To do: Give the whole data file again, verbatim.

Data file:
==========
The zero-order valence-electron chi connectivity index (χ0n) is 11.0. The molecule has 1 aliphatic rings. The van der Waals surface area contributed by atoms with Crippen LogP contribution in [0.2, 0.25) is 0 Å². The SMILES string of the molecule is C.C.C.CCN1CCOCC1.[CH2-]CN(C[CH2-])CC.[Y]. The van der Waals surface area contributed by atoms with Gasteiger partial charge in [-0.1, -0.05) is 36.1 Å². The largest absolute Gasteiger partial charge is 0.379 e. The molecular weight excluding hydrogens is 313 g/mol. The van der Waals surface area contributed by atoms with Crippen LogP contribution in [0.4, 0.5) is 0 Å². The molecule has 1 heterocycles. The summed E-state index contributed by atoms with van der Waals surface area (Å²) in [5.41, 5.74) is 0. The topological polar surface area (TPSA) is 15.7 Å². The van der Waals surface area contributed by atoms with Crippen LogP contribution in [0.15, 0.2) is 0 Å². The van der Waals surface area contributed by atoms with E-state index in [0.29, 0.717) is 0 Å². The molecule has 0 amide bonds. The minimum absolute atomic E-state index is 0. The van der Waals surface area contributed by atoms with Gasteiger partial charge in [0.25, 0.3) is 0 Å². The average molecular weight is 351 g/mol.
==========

The zero-order valence-electron chi connectivity index (χ0n) is 11.0. The molecule has 1 aliphatic rings. The van der Waals surface area contributed by atoms with Crippen LogP contribution in [0.2, 0.25) is 0 Å². The SMILES string of the molecule is C.C.C.CCN1CCOCC1.[CH2-]CN(C[CH2-])CC.[Y]. The van der Waals surface area contributed by atoms with Gasteiger partial charge in [-0.1, -0.05) is 36.1 Å². The largest absolute Gasteiger partial charge is 0.379 e. The molecular weight excluding hydrogens is 313 g/mol. The van der Waals surface area contributed by atoms with Crippen LogP contribution in [0.4, 0.5) is 0 Å². The molecule has 1 heterocycles. The summed E-state index contributed by atoms with van der Waals surface area (Å²) in [5.41, 5.74) is 0. The topological polar surface area (TPSA) is 15.7 Å². The van der Waals surface area contributed by atoms with Crippen LogP contribution in [0.15, 0.2) is 0 Å². The van der Waals surface area contributed by atoms with E-state index in [0.29, 0.717) is 0 Å². The molecule has 0 amide bonds. The minimum absolute atomic E-state index is 0. The van der Waals surface area contributed by atoms with Gasteiger partial charge in [0.25, 0.3) is 0 Å². The average molecular weight is 351 g/mol.